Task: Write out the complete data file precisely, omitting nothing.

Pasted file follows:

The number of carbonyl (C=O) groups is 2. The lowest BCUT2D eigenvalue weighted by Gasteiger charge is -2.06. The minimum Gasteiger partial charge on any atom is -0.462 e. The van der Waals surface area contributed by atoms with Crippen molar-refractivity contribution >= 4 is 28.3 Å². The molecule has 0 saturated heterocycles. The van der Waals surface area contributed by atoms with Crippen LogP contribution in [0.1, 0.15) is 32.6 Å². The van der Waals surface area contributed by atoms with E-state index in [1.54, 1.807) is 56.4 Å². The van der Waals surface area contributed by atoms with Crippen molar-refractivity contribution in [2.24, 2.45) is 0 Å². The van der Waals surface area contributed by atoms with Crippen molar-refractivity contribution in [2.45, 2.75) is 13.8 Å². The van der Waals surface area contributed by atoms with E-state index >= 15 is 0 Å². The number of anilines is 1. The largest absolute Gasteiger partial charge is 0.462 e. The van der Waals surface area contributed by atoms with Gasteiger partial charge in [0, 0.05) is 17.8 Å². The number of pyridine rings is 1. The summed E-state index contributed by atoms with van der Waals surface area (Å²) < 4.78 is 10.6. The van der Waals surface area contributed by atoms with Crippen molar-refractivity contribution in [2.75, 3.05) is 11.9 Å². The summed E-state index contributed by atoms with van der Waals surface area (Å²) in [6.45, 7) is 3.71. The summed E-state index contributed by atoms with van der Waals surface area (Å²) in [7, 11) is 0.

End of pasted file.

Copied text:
The number of carbonyl (C=O) groups is 2. The lowest BCUT2D eigenvalue weighted by Gasteiger charge is -2.06. The minimum Gasteiger partial charge on any atom is -0.462 e. The van der Waals surface area contributed by atoms with Crippen molar-refractivity contribution >= 4 is 28.3 Å². The molecule has 0 saturated heterocycles. The van der Waals surface area contributed by atoms with Crippen LogP contribution in [0.1, 0.15) is 32.6 Å². The van der Waals surface area contributed by atoms with E-state index in [1.54, 1.807) is 56.4 Å². The van der Waals surface area contributed by atoms with Crippen molar-refractivity contribution in [2.24, 2.45) is 0 Å². The van der Waals surface area contributed by atoms with Crippen molar-refractivity contribution in [2.45, 2.75) is 13.8 Å². The van der Waals surface area contributed by atoms with E-state index >= 15 is 0 Å². The number of anilines is 1. The largest absolute Gasteiger partial charge is 0.462 e. The van der Waals surface area contributed by atoms with Gasteiger partial charge in [0, 0.05) is 17.8 Å². The number of pyridine rings is 1. The summed E-state index contributed by atoms with van der Waals surface area (Å²) < 4.78 is 10.6. The van der Waals surface area contributed by atoms with Crippen molar-refractivity contribution in [2.75, 3.05) is 11.9 Å². The summed E-state index contributed by atoms with van der Waals surface area (Å²) in [6.45, 7) is 3.71. The summed E-state index contributed by atoms with van der Waals surface area (Å²) in [7, 11) is 0.